World Bulletin / News Desk
A top Trump administration financial regulator said Wednesday that tough bank capital requirements should be "recalibrated" as part of a regulatory pullback in order to boost economic growth.
J. Christopher Giancarlo, tapped by Trump on Tuesday to serve as chair of the Commodity Futures Trading Commission, also said regulators had gone too far in putting restrictions on financial derivatives after the 2008 financial crisis.
"Today, America's derivatives markets are struggling, in some cases, under the weight of flawed and excessive regulation," Giancarlo said in an address to a futures industry conference in Boca Raton, Florida.
Strict capital requirements on banks after the 2008 financial crisis were emblematic of the heavy-handed approach and needed to be rethought, said the official, who has been a member of the commission since 2014, but will require Senate confirmation to take the agency's top job although he currently serves as acting chair.
Supporters of the requirements say they are necessary to safeguard the financial system and prevent the excesses that led to the crisis, but large banks gripe that the limits have boxed them in and restricted their ability to return cash to shareholders.
Giancarlo said the rules were misguided because they heightened liquidity risk.
The CFTC focuses on derivatives but also has a hand in overall financial regulation through the joint Financial Stability Oversight Council, which also includes the Federal Reserve, Treasury and other regulators.
He also launched what he labeled as "Project KISS," for "keep it simple stupid," an initiative to simplify new rule implementation to be led by CFTC chief of staff Mike Gill, who also will have the title of "Regulatory Reform Officer."
Giancarlo also established a chief market intelligence officer to report directly to the chairman in an effort to set more future-oriented policies.
The IMF warned that "significant policy uncertainties imply larger-than-usual" risks to the US outlook on either side, since spending cuts could lower growth, while tax cuts could provide stimulus and expand the economy.
Now the VNO-NCW is calling for the Dutch parliament to reverse a 2015 decision to introduce a cap of 20 percent of annual pay on the bonuses which can be paid out to top managers in the banking industry.
The state-owned energy trading firm Lietuvos Duju Tiekimas said it signed the deal with the Texas company Cheniere Energy.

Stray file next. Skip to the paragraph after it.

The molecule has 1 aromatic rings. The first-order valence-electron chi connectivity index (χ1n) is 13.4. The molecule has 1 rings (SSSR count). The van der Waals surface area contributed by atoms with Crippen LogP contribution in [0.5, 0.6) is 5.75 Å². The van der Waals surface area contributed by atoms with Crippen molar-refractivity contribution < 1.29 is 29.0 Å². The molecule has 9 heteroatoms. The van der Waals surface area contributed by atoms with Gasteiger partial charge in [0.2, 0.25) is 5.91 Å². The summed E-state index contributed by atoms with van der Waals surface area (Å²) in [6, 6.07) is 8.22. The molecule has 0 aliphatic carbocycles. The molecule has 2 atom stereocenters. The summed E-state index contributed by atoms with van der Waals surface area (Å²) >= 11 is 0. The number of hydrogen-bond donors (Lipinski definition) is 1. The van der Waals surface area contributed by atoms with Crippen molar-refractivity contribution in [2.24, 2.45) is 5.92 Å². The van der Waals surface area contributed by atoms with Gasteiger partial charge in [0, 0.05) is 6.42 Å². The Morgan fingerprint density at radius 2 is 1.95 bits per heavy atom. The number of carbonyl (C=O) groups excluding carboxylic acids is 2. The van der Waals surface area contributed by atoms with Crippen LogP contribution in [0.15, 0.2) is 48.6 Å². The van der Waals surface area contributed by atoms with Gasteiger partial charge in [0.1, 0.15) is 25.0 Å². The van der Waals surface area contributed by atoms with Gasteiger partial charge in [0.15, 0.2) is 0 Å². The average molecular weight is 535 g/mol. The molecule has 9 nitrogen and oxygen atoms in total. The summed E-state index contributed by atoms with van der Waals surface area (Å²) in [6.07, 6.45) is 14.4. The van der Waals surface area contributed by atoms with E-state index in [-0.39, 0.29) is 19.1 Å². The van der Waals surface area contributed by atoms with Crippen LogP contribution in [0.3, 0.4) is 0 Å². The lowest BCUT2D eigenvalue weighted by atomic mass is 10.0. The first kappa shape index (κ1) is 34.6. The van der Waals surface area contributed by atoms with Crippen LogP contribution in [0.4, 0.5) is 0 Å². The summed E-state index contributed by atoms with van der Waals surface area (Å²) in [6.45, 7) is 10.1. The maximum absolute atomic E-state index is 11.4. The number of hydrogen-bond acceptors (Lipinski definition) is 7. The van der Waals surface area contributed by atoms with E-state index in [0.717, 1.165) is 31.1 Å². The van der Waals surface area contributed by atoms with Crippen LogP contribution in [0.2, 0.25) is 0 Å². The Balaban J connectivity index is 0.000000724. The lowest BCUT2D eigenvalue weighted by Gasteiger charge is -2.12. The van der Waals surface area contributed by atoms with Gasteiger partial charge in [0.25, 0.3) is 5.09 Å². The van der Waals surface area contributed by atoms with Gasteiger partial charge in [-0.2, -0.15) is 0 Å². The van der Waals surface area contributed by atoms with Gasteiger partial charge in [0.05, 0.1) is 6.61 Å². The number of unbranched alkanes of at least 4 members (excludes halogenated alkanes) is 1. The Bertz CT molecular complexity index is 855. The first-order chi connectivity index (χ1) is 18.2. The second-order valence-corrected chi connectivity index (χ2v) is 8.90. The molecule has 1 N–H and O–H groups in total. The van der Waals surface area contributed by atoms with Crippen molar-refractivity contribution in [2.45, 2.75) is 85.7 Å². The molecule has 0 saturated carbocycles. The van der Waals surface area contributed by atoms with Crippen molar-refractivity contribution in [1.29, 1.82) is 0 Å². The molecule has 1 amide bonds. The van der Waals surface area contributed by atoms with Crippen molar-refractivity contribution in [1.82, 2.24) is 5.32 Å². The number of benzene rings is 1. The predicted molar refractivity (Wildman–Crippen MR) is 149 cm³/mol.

Adding to the upward pressure for oil is the crisis in the Middle East, where a Saudi-led blockade of Qatar has fuelled concerns of possible conflict.
Bourses in both Paris and Frankfurt dipped after a report from data monitoring company IHS Markit showed Eurozone private sector business activity slowed sharply in June while staying in expansion mode.
Analysts said that while the downturn in the headline readings was disappointing, the economy continued to put in a strong performance.
Crude prices stabilised after diving more than two percent on Tuesday on increasing fears of a global supply glut, as continued production in the US and elsewhere offsets an OPEC output cut deal.
Move estimated to save company $1B in investment costs
However, most other regional markets struggled after Monday's healthy gains, despite being given a positive lead from Wall Street where the Dow and S&P 500 closed at fresh record highs.
The purchase in one fell swoop gives Amazon, which until now has operated almost entirely on the internet, a big presence in the brick-and-mortar world on Main Street, with more than 450 stores in the US, Canada and Britain.
"The Bank of Russia Board of Directors decided to cut the key rate to 9.00 percent per annum," the bank said in a statement. The cut follows a half-point decrease in late April.
Equity traders have suffered a fraught week as the crisis engulfing Donald Trump picks up pace, technology firms tumbled from recent highs and energy plays were hammered by plunging oil prices.
"In May 2017, passenger car registrations across the EU increased by 7.6 percent to 1.387 million units," ACEA said in a statement.